Crystal 7 Original BS

© Rug Star / Courtesy of Simone Nickl Public Relations

A carpet has a soul that asks for special care compared to other pieces of furniture. It is like a respectable old member of the family. It is fragile; however, it can get 100 years old. I changed my profession to create something long-lasting. I started by collecting old wool carpets.

RFP:     Job mobility and flexibility characterizes the life of many people.               How do you connect your carpet concept to today’s lifestyle?

JD:       A carpet is not something one easily adds to one’s life. Looking for a carpet means you want to slow down. Speeding-up relates more to techno-surfaces at the time Internet appeared. Given the political insecurity in the last 10 to 15 years, I do not agree that everything goes fast. I think people are afraid. They want things to last.


Eden No. 21 Dragonfly

© Rug Star / Courtesy of Simone Nickl Public Relations

I produce my carpets in a standard size – 2,50 x 3 m – and I advise my clients to stick to it. This size can be used under the dining table and also in front of a sofa. So, when people move in a new house, the carpet has the ability to flow within different functions. In the beginning I looked at carpets more like pictures and I wanted to have the size 2,30 x 3,50 m to express the energy of a picture. I did this for 4-5 years. Now I know the good size is 2,50 x 3 m because of its functional abilities, but also because you want to invite someone to rest and not to be quickly away. Moreover, thickness creates warmth.

I think people are afraid of carpets because textiles can be really dusty. Differently, wool carpets do not absorb, they give something. Due to the used materials and to the 3,000 working hours involved. They are the product of a community of 4 to 5 people harmonizing their rhythm for 3 to 5 months. This is what makes a really good carpet.

RFP:     Have you woven carpets yourself in a group?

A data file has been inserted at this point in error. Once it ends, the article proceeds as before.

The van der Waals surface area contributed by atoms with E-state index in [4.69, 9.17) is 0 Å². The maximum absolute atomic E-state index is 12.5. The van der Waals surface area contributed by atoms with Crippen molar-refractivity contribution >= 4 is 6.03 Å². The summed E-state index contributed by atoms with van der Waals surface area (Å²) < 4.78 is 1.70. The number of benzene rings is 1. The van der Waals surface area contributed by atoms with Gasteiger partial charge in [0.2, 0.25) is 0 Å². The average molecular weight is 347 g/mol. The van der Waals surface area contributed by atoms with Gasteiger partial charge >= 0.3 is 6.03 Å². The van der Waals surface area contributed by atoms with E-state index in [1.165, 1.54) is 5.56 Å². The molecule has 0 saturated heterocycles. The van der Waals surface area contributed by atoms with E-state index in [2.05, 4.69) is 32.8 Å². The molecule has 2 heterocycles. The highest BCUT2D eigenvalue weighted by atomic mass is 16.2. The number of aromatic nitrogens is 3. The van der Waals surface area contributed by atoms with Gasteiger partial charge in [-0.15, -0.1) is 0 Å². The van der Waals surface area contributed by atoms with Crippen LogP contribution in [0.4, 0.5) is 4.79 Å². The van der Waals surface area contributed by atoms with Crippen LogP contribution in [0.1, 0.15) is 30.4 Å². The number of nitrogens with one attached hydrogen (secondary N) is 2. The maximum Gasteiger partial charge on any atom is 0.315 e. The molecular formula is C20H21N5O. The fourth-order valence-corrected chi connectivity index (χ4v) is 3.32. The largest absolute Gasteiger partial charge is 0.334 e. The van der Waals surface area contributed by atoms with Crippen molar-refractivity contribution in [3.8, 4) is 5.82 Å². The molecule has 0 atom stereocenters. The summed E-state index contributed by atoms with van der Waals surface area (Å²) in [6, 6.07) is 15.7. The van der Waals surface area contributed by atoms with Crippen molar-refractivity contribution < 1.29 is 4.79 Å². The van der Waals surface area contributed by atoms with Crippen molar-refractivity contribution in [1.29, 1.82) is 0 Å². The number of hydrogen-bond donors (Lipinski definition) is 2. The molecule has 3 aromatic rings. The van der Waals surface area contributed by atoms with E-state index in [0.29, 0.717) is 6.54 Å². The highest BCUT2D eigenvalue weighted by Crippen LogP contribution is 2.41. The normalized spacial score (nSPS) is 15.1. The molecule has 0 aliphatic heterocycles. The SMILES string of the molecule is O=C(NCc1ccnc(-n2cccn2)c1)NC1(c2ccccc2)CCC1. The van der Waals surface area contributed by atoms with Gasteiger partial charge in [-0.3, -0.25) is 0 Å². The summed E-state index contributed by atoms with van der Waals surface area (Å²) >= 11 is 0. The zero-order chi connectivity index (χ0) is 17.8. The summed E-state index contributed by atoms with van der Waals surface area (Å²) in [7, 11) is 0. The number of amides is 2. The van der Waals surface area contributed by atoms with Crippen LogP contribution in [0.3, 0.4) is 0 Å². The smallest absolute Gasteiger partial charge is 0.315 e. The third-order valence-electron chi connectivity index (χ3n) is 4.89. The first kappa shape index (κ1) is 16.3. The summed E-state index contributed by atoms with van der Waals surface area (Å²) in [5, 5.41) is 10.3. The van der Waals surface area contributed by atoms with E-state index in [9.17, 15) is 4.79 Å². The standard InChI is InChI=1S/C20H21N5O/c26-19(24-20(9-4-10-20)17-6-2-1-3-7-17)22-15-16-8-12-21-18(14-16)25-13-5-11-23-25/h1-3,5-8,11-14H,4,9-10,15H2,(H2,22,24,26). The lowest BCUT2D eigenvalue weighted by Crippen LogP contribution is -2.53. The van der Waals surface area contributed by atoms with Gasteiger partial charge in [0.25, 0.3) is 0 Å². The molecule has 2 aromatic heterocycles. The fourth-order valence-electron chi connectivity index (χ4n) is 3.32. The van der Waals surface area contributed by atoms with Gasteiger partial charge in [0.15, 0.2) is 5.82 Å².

JD:       Yes. In the first years of my company, I was nearly half of the year down in Nepal. I was very much involved. I am a technical radical. An architect knows that you cannot allow yourself one weak point. Producing a carpet is like building a house. There are 20 different crafts coming together.


Design process – I LOVE YOU

© Rug Star / Courtesy of Simone Nickl Public Relations


Design process – Picking colours Lama and Jürgen

© Rug Star / Courtesy of Simone Nickl Public Relations

Usually, there are 5 people sitting on a swinging piece of wood. In the moment you make a certain movement to make a knot, this movement is transmitted to the other person. It is a group harmonization which makes hand knotting joyful and the carpet beautiful.  It is important who knots the carpet, who comes together. The members of the group choose themselves on the condition they have no other commitments until they finish. They knot only the design they like. It is like a normal family where you need to be careful that everybody is on their position.


Workshop – Loom weaving

© Rug Star / Courtesy of Simone Nickl Public Relations

This is weaving a carpet. Building industry is different and heavy. You cannot decide by yourself, you need to take the ethics of the big structures above. As a well-established architect, I worked at the MuseumsQuartier in Vienna for 3 years and I thought if this is my life, than this is wrong. In established structures, everything is so clear, and I needed to say if I try to do the best, the best, the best, than at the end something good comes. It is really difficult in our society to see the results of what you do.

At the time I went to Nepal, there was civil war in Bhaktapur. There was no social infrastructure. I needed to create a little island where I could give protected work to people from the mountains. I looked around for families with children. They suffered because they were farmers but they did not own the land. I invited them to my workshop. Man and woman could work. We provided food and accommodation on the campus. All the money they earned, they could save and after 2-3 years, buy land. I always wanted to have children and it was so sweet to buy school uniforms and match their colours.

I wanted to break a circle of sadness. This was the motivation in the beginning. Now I have a different opinion than at that time. Very well-trained people help themselves further to develop. Before, I tried to interfere in a society. Now, I believe this is really risky because we really do not understand the reality behind the reality. The chain of reactions. There is no school, no social projects anymore. Going there and making people proud of what they do and encouraging them to go for something more challenging, increases their abilities and helps them on long-term more.

These societies need to find a solution. Fair trade is anyway difficult. I was very much involved in it and I got disappointed. Our consuming machine here is so fast, that even something good in the beginning gets perverted by press and big company needs. A good idea gets too quickly abused. Our society is too complex. Nobody can really understand anymore when it moves into that. Now I am too skeptical.